Sam has a problem with his roommates: they are disgusting, and don't seem to share his views on responsibility, privacy, and basic hygiene. Such is his discomfort with his living ... See full summary »
On Valentine's Day is the central film in Horton Foote's semi-autobiographical trilogy that also includes Courtship and 1918. It is a nearly verbatim retelling of his stage play and the sets and costumes.
Upon getting out of prison, a man who took the rap for some thief buddies gets together with them again, and tells them he's not interested in doing things with them any more. They stick a ... See full summary »
A Single Woman is a distinct, lively portrait of Jeannette Rankin (the first American woman elected to Congress; also a suffragist, peace activist and reformer) that takes us from her ... See full summary »
It's 1918, the height of United States involvement in World War I - Liberty Bonds are sold, German immigrants are suspected as traitors or saboteurs, young men everywhere succumb to the ... See full summary »
The Anit-Clock project takes Jospeph Baphs though the shadows of his past to confront that mirror image of the self that condemns us all - a blind automaton whose words are simply the ... See full summary »
As a young boy, Richard was fascinated with science and objects in motion. This wonderment was reinforced through the efforts of his father. The only thing that mattered as much as science, and his family, was Arline, whom he met when they were both in school. But fate can often be cruel and Arline is found to be stricken by Tuberculosis. Undaunted, Richard studies the disease as he studies science in hopes of curing her. When her disease is in remission, they marry and he proceeds on to college where his studies and the war lead him to Los Alamos to work on the Manhattan Project. While Richard is intrigued with the solution to the project, he is also concerned with the outcome and saddened with the failing health of Arline. Written by
Tony Fontana <email@example.com>
The gate scene at Los Alamos is accurate and Richard had many more pranks that he pulled while working there. Most notably he picked locks. The one unique combination of locks was a series of file cabinets in a mathematicians office where the combinations began with the first few digits of the natural logarithm of e. See more »
A gem of a small movie, told with gentleness and feeling
A caution: this review reveals details of the movie.
The movie "Infinity", stars Matthew Broderick who portrays the Nobel-prize-winning physicist Richard Feynman. Broderick also co-produced and directed the movie. Keeping it in the family, the screenplay was written by Matthew's mother, Patricia Broderick. The other major role, that of Feynman's first wife Arline Greenbaum, was played by Patricia Arquette.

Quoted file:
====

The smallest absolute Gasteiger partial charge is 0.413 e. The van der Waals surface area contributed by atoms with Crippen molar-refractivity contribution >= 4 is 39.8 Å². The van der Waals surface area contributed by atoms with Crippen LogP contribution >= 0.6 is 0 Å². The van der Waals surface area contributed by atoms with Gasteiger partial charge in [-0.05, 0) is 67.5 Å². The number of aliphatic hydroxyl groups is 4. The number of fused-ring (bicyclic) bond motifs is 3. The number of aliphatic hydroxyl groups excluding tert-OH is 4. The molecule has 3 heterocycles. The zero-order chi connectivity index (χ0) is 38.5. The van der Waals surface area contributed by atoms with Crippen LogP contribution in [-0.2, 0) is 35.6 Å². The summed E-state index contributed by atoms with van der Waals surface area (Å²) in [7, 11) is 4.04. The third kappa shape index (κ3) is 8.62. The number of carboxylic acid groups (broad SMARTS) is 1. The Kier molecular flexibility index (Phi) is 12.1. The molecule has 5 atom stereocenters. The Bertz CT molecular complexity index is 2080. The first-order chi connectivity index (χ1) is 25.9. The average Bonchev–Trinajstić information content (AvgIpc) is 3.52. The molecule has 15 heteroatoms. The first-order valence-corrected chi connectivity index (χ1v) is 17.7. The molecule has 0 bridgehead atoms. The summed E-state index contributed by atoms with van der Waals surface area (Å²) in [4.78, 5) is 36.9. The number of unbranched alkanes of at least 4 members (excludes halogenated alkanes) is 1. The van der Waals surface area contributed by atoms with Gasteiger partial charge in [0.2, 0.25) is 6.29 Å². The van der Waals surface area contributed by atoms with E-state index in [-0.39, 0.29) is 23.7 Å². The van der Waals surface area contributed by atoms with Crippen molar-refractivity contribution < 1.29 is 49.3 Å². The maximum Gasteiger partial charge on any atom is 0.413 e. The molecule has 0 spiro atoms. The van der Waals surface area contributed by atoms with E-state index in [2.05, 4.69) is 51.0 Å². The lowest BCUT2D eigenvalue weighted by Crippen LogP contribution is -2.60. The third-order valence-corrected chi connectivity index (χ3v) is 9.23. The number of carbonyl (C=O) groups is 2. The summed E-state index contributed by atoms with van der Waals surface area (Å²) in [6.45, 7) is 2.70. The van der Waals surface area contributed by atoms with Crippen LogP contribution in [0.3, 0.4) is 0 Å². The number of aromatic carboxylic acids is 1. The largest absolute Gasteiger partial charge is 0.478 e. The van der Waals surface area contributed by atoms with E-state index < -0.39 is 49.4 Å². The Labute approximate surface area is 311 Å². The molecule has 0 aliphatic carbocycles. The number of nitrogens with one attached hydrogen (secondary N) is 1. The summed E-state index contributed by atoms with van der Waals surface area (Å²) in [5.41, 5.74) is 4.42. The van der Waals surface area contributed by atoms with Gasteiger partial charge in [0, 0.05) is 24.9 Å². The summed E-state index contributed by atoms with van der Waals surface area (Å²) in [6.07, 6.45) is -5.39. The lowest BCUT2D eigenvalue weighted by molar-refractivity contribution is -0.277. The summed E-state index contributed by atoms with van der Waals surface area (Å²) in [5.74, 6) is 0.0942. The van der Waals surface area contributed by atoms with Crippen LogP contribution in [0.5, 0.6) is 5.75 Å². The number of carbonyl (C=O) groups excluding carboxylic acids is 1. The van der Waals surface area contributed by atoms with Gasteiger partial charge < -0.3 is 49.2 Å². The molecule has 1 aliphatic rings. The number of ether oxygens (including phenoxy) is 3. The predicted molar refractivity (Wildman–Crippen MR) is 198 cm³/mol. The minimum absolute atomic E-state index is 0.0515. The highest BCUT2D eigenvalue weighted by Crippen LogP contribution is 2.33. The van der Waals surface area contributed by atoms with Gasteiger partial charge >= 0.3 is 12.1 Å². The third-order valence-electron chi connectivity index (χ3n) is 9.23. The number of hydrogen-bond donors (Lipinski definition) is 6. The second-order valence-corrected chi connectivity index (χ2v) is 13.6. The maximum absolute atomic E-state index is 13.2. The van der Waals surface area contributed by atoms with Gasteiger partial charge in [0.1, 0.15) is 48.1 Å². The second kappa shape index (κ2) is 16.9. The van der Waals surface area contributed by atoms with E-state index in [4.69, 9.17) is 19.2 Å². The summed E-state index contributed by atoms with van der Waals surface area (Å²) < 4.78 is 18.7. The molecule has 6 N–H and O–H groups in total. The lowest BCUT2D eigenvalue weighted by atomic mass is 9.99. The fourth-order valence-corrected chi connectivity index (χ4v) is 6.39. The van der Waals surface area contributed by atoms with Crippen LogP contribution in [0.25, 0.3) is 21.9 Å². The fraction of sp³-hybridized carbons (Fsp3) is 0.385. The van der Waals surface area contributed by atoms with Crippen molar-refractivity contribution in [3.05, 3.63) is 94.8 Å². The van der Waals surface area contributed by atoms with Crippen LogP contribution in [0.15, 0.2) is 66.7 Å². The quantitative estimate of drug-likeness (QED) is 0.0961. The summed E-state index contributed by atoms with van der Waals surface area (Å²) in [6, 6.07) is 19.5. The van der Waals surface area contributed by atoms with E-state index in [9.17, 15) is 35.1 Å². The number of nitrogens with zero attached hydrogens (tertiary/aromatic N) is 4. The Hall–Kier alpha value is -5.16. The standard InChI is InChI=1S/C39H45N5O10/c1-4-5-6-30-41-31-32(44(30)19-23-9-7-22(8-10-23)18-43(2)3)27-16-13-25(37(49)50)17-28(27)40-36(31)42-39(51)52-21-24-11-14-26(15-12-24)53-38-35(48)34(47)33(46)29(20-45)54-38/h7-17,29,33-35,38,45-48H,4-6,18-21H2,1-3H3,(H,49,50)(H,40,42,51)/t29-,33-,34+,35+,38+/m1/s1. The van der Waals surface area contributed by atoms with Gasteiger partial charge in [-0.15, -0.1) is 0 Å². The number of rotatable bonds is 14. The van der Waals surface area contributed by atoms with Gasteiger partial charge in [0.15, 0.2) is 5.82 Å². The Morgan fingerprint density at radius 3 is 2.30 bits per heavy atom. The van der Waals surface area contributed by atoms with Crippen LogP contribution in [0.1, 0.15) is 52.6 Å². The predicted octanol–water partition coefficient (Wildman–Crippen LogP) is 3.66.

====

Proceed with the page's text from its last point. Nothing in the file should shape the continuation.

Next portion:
Infinity is not a documentary about a phase in the life of Feynman the scientist, my expectation. My first impression as the movie unfolded was disappointment. I have been intrigued by Feynman the physicist and scientist since I purchased his Quantum Mechanics lectures trilogy in 1968. As the movie progressed, I saw that it isn't a movie about science; it is a movie about the heart. The point of this movie is to portray Feynman the person, and his relationship to the love of his life, Arline Greenbaum; in this it succeeds wonderfully.
A few years back, while reading one of Feynman's books, I ran across a passage which made a big impression. Feynman wrote that his children, who were raised in private schools and visited home only during holidays, were known well enough to him that if he were to meet one on the street, he would probably recognize that person as his child. That statement helped convince me to move from academia to the business world, making becoming a better father and husband my top priority. After seeing this movie, I better understand Feynman the person. The tragic loss of his first wife probably produced a life-long desire to hold personal relationships at a distance, and to make research and teaching his top priorities.
Broderick does an impressive job of directing the film. Just one example: at the moment of the death of his wife, my expectation was for there to be intrusive weepy violins. Instead, the moment moved through silence, making a more powerful statement. That scene reminded me of George Burns pulling down his shoe box of old photos from the top shelf of his closet, and looking at them quietly in "Going in Style", a scene which packed an emotional punch without resorting to violins.
There is another dimension to the two Brodericks' intelligence which surprised me: they did not botch the physics, what little there was. Nearly every Hollywood movie which has an opportunity to do so, gets the science wrong... having space ships produce impressive sounds as they move through the vacuum of space, for example. Matthew Braderick as Feynman explains beta decay to his wife using olives from his lunch in an approach worthy of the real Feynman. Also, Feyman's father explanation of inertia, in which he differentiated between being able to name it and describe it, which he could do, and understanding the "why" of it, which no one could do, was a "deep" understanding of science which Broderick portrayed with sympathy and understanding. By staying away from complex mathematics and the physics that could have been incorporated into this story, to the delight of the geeks of the world, Broderick created a movie that is accessible to all.
"Infinity" is a gem of a small movie, a love story, a true story, told with gentleness and feeling; a movie which does not overreach itself. I strongly recommend it.
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